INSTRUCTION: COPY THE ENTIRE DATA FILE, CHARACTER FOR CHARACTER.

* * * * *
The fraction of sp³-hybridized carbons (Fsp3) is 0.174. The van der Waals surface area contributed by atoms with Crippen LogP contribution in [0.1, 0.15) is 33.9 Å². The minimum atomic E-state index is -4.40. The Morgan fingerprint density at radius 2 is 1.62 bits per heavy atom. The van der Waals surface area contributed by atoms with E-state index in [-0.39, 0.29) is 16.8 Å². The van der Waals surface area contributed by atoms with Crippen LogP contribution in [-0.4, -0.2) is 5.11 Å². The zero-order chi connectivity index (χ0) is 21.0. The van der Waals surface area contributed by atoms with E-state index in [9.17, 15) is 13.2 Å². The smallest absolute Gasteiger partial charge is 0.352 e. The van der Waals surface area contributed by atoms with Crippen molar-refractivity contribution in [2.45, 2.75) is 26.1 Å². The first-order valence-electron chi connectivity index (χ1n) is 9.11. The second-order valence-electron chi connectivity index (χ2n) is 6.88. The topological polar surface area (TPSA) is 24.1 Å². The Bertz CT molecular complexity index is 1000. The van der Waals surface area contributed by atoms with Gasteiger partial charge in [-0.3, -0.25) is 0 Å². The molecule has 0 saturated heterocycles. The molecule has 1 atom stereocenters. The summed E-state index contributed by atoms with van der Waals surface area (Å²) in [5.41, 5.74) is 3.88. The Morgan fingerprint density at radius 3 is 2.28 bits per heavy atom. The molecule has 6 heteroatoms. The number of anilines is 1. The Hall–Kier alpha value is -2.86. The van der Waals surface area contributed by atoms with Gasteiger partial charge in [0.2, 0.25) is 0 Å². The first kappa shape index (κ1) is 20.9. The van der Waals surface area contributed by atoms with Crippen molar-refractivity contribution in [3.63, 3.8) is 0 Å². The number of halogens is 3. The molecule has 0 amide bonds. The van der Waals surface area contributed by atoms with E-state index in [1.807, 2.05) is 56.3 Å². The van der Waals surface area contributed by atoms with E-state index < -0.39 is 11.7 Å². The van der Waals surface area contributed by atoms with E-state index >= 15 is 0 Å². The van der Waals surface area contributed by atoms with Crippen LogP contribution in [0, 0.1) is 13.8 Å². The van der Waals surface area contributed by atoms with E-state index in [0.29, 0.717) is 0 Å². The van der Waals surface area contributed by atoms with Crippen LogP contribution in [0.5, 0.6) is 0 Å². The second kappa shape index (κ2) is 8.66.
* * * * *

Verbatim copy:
The fraction of sp³-hybridized carbons (Fsp3) is 0.174. The van der Waals surface area contributed by atoms with Crippen LogP contribution in [0.1, 0.15) is 33.9 Å². The minimum atomic E-state index is -4.40. The Morgan fingerprint density at radius 2 is 1.62 bits per heavy atom. The van der Waals surface area contributed by atoms with E-state index in [-0.39, 0.29) is 16.8 Å². The van der Waals surface area contributed by atoms with Crippen LogP contribution in [-0.4, -0.2) is 5.11 Å². The zero-order chi connectivity index (χ0) is 21.0. The van der Waals surface area contributed by atoms with E-state index in [9.17, 15) is 13.2 Å². The smallest absolute Gasteiger partial charge is 0.352 e. The van der Waals surface area contributed by atoms with Crippen molar-refractivity contribution in [2.45, 2.75) is 26.1 Å². The first-order valence-electron chi connectivity index (χ1n) is 9.11. The second-order valence-electron chi connectivity index (χ2n) is 6.88. The topological polar surface area (TPSA) is 24.1 Å². The Bertz CT molecular complexity index is 1000. The van der Waals surface area contributed by atoms with Gasteiger partial charge in [-0.3, -0.25) is 0 Å². The molecule has 0 saturated heterocycles. The molecule has 1 atom stereocenters. The summed E-state index contributed by atoms with van der Waals surface area (Å²) in [5.41, 5.74) is 3.88. The Morgan fingerprint density at radius 3 is 2.28 bits per heavy atom. The molecule has 6 heteroatoms. The number of anilines is 1. The Hall–Kier alpha value is -2.86. The van der Waals surface area contributed by atoms with Gasteiger partial charge in [0.2, 0.25) is 0 Å². The first kappa shape index (κ1) is 20.9. The van der Waals surface area contributed by atoms with Crippen molar-refractivity contribution in [3.63, 3.8) is 0 Å². The number of halogens is 3. The molecule has 0 amide bonds. The van der Waals surface area contributed by atoms with E-state index in [1.807, 2.05) is 56.3 Å². The van der Waals surface area contributed by atoms with E-state index < -0.39 is 11.7 Å². The van der Waals surface area contributed by atoms with E-state index >= 15 is 0 Å². The van der Waals surface area contributed by atoms with Crippen LogP contribution in [0, 0.1) is 13.8 Å². The van der Waals surface area contributed by atoms with E-state index in [0.29, 0.717) is 0 Å². The van der Waals surface area contributed by atoms with Crippen LogP contribution in [0.5, 0.6) is 0 Å². The second kappa shape index (κ2) is 8.66.